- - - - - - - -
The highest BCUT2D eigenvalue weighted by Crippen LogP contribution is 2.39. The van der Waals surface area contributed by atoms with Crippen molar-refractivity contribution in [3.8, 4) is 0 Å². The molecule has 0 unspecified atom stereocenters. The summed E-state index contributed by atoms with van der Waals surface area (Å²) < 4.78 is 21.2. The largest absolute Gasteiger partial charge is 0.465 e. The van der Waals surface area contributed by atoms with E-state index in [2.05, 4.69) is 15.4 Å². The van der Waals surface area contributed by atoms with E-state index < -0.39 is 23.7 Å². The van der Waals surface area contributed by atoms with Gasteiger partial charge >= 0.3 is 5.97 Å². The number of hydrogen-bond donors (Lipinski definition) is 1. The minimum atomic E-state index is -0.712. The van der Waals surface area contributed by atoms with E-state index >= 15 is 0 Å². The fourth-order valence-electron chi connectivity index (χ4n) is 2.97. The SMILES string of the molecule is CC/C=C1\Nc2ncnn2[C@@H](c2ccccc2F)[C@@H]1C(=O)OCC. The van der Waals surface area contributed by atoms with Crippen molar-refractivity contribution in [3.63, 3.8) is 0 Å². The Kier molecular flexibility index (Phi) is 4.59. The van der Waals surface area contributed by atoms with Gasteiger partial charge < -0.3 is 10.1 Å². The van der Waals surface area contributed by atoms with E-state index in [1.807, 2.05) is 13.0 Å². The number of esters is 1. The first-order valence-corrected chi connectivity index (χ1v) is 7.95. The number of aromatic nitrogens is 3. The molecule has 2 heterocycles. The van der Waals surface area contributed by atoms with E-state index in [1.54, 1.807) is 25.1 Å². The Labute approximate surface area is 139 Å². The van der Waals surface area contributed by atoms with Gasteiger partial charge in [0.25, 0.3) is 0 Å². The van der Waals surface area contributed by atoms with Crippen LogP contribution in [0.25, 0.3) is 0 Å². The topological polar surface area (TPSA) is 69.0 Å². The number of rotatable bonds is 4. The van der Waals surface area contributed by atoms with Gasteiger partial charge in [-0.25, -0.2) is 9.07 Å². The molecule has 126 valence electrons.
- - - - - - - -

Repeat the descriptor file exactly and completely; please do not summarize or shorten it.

The highest BCUT2D eigenvalue weighted by Crippen LogP contribution is 2.39. The van der Waals surface area contributed by atoms with Crippen molar-refractivity contribution in [3.8, 4) is 0 Å². The molecule has 0 unspecified atom stereocenters. The summed E-state index contributed by atoms with van der Waals surface area (Å²) < 4.78 is 21.2. The largest absolute Gasteiger partial charge is 0.465 e. The van der Waals surface area contributed by atoms with E-state index in [2.05, 4.69) is 15.4 Å². The van der Waals surface area contributed by atoms with E-state index < -0.39 is 23.7 Å². The van der Waals surface area contributed by atoms with Gasteiger partial charge >= 0.3 is 5.97 Å². The number of hydrogen-bond donors (Lipinski definition) is 1. The minimum atomic E-state index is -0.712. The van der Waals surface area contributed by atoms with E-state index >= 15 is 0 Å². The fourth-order valence-electron chi connectivity index (χ4n) is 2.97. The SMILES string of the molecule is CC/C=C1\Nc2ncnn2[C@@H](c2ccccc2F)[C@@H]1C(=O)OCC. The van der Waals surface area contributed by atoms with Crippen molar-refractivity contribution in [3.63, 3.8) is 0 Å². The Kier molecular flexibility index (Phi) is 4.59. The van der Waals surface area contributed by atoms with Gasteiger partial charge < -0.3 is 10.1 Å². The van der Waals surface area contributed by atoms with E-state index in [1.807, 2.05) is 13.0 Å². The number of esters is 1. The first-order valence-corrected chi connectivity index (χ1v) is 7.95. The number of aromatic nitrogens is 3. The molecule has 2 heterocycles. The van der Waals surface area contributed by atoms with E-state index in [1.54, 1.807) is 25.1 Å². The Labute approximate surface area is 139 Å². The van der Waals surface area contributed by atoms with Gasteiger partial charge in [0.25, 0.3) is 0 Å². The van der Waals surface area contributed by atoms with Crippen LogP contribution in [0.25, 0.3) is 0 Å². The topological polar surface area (TPSA) is 69.0 Å². The number of rotatable bonds is 4. The van der Waals surface area contributed by atoms with Gasteiger partial charge in [-0.25, -0.2) is 9.07 Å². The molecule has 126 valence electrons.